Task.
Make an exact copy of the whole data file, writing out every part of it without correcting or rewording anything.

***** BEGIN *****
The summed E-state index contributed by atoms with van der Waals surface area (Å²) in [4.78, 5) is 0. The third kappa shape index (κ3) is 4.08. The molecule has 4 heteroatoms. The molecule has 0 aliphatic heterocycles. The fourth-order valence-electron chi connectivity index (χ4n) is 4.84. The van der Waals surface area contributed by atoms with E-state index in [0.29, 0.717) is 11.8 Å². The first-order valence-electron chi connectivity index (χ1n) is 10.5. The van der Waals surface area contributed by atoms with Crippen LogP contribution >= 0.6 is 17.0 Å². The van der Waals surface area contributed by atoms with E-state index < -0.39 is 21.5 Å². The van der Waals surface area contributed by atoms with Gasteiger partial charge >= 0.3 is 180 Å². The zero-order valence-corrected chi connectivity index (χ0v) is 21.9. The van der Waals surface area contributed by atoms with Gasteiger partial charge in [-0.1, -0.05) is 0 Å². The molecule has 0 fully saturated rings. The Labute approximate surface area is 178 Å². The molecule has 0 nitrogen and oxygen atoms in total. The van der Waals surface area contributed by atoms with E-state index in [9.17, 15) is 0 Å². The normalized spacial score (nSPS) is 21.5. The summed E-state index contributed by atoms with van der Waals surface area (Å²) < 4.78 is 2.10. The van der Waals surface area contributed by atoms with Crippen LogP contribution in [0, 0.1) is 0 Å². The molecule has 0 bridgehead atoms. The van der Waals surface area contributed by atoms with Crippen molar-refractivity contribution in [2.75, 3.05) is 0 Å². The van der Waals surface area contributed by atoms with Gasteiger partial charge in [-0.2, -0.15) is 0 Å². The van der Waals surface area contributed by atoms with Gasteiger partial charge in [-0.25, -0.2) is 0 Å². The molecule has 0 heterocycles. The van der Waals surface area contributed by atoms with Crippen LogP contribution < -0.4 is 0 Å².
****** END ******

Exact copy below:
The summed E-state index contributed by atoms with van der Waals surface area (Å²) in [4.78, 5) is 0. The third kappa shape index (κ3) is 4.08. The molecule has 4 heteroatoms. The molecule has 0 aliphatic heterocycles. The fourth-order valence-electron chi connectivity index (χ4n) is 4.84. The van der Waals surface area contributed by atoms with E-state index in [0.29, 0.717) is 11.8 Å². The first-order valence-electron chi connectivity index (χ1n) is 10.5. The van der Waals surface area contributed by atoms with Crippen LogP contribution >= 0.6 is 17.0 Å². The van der Waals surface area contributed by atoms with E-state index < -0.39 is 21.5 Å². The van der Waals surface area contributed by atoms with Gasteiger partial charge >= 0.3 is 180 Å². The zero-order valence-corrected chi connectivity index (χ0v) is 21.9. The van der Waals surface area contributed by atoms with Gasteiger partial charge in [-0.1, -0.05) is 0 Å². The molecule has 0 fully saturated rings. The Labute approximate surface area is 178 Å². The molecule has 0 nitrogen and oxygen atoms in total. The van der Waals surface area contributed by atoms with E-state index in [9.17, 15) is 0 Å². The normalized spacial score (nSPS) is 21.5. The summed E-state index contributed by atoms with van der Waals surface area (Å²) < 4.78 is 2.10. The van der Waals surface area contributed by atoms with Crippen LogP contribution in [0, 0.1) is 0 Å². The molecule has 0 bridgehead atoms. The van der Waals surface area contributed by atoms with Crippen molar-refractivity contribution in [2.75, 3.05) is 0 Å². The van der Waals surface area contributed by atoms with Gasteiger partial charge in [-0.2, -0.15) is 0 Å². The van der Waals surface area contributed by atoms with Gasteiger partial charge in [-0.25, -0.2) is 0 Å². The molecule has 0 heterocycles. The van der Waals surface area contributed by atoms with Crippen LogP contribution < -0.4 is 0 Å².